An exciting new area is the emergence of digital biomarkers. The goal is to detect or even predict health threats, such as heart conditions, based on data from mobile and/or wearable devices. In collaboration with Stanford University School of Medicine, the Apple Heart Study demonstrates Apple Inc’s ability to identify atrial fibrillation, which is a possible precursor of stroke and heart failure9.
Digital health bears exciting opportunities to identify and develop helpful new medicines. A collaboration between technology companies, the pharmaceutical industry, patient and physician groups and regulatory bodies will pave the way for further innovation in the world of medicine.
Digital therapeutics (DTx): Changing behaviours and prescribing digital medication
Digital therapeutics (DTx) deliver evidence-based interventions to prevent, manage or treat medical disorders and diseases, and are driven by high-quality software programs4, whether as a standalone monotherapy or an optimization to support current medication and treatments. Evidence is growing that DTx used with or without a combination molecular therapy can improve outcomes, personalize care and decrease costs5. Digital platforms have delivered similar or better results than the current standard of care. For example, Propeller Health’s asthma platform demonstrated a 79% reduction in rescue inhaler use8 and a 57% reduction in asthma-related emergency department visits and hospitalizations9. The results from Propeller Health and many other DTx companies demonstrate why the market is estimated to grow to US$9 billion globally by 2025 (Fig. 2).
Successful DTx interventions must understand the larger societal context and various worldviews that influence an individual’s values, motivations, behaviours and goals. Qualitative research methods pull lessons from the fields of psychology, sociology and behavioural sciences to understand particular problems and to generate useful insights.
Bayer’s G4A team spends significant time in the field to observe and interview patients, healthcare providers, payers and influencers. This is an essential step before designing personalized solutions tailored to specific needs. DTx success heavily relies on its seamless integration into both the existing healthcare infrastructure and an individual’s habits and lifestyles.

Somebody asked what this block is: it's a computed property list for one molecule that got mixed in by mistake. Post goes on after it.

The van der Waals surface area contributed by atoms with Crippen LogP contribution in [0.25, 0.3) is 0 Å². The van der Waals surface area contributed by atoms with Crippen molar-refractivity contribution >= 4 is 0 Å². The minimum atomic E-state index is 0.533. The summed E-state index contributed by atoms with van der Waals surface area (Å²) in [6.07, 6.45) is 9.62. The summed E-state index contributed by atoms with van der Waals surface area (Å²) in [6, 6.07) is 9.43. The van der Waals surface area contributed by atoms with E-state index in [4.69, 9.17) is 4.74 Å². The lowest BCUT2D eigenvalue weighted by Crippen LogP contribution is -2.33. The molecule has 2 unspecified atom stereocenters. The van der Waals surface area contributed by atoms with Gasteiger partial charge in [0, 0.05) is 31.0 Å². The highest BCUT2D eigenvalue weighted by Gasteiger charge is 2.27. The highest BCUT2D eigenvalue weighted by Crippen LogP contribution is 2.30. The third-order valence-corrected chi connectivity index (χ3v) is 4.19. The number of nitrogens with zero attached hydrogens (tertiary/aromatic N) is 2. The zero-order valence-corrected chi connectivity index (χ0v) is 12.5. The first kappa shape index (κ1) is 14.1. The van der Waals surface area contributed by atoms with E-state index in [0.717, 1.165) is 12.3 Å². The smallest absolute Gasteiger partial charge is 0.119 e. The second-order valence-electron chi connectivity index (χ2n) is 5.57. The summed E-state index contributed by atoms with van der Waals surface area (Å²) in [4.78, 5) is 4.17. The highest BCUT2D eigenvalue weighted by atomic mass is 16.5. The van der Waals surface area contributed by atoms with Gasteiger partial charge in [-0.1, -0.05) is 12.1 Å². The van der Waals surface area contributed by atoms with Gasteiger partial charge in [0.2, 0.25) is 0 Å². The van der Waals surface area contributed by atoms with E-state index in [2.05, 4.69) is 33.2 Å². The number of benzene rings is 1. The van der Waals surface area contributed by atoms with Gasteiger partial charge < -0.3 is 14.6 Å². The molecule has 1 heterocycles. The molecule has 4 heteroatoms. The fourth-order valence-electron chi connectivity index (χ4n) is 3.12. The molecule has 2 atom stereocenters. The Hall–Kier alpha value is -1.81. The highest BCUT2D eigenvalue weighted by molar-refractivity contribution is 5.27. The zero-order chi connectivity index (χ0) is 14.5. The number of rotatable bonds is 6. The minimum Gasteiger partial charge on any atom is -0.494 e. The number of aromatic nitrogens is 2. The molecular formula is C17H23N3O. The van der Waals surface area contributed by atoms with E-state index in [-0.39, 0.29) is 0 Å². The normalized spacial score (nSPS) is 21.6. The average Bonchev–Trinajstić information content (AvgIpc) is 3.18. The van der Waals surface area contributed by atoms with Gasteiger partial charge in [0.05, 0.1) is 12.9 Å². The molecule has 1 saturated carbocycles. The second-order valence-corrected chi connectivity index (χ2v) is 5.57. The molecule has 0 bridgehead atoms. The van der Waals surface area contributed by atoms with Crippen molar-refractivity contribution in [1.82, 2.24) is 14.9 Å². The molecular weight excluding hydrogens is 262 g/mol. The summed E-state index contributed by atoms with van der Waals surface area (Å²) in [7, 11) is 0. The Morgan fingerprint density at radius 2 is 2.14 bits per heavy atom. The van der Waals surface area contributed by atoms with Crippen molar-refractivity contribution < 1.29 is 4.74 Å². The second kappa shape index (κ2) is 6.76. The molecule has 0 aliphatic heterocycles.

As with any transformation in the field of healthcare, the players that must keep up with the fast pace of digital health are the key regulatory bodies. For example, the United States Food and Drug Administration (FDA) began to recognize DTx medical outcomes as companies seek payer reimbursement. The FDA pre-certification programme focuses on expedited review of DTx and other digital health solutions, including real world evidence in the process.
Digital healthcare today
It seems hard to believe that recent advancements in DTx and human-centric solutions have measurably affected the overall healthcare experience of patients, physicians and caregivers. The aspirations of digital medicine companies to reform healthcare vastly differ from the realities of systems-level adoption of innovation. However, if digital health services meet and provide the level of care that patients expect, McKinsey & Company’s international survey reports that more than 75% of all patients expect to use digital services in the future. The practice of digital health not only allows for the better monitoring of disease progression and general health tracking, it allows physicians to be able to provide better, more personalized care and diagnose patients effectively and efficiently through various ways such as access to quality data, interoperability and care delivery.
Depending on the healthcare system’s payer model, meaning private or public insurers, patients are more or less willing to pay out of pocket. In countries with primarily government-funded healthcare, patients are less likely to seek out-of-pocket options, making it harder for new DTx solutions to gain a foothold. As the market of new, patient-centric digital solutions matures, companies increasingly aim to design a reimbursable product, which insurance companies recognize as more cost effective than the current therapeutic options.
As more digital health solutions enter the market, physicians and patients alike are gradually adopting some of these technologies in practice. One early digital health development was the personal EKG (electrocardiogram) monitoring device, AliveCor. This FDA-approved medical device has software that is able to detect three of the most common arrhythmia types11 and enables patients to be monitored from the comfort of their own home. The company also allows physicians to review patients’ data remotely, reducing the need for office visits. AliveCor was the first of its kind and other similar companies have since evolved, such as FibriCheck and Cortrium.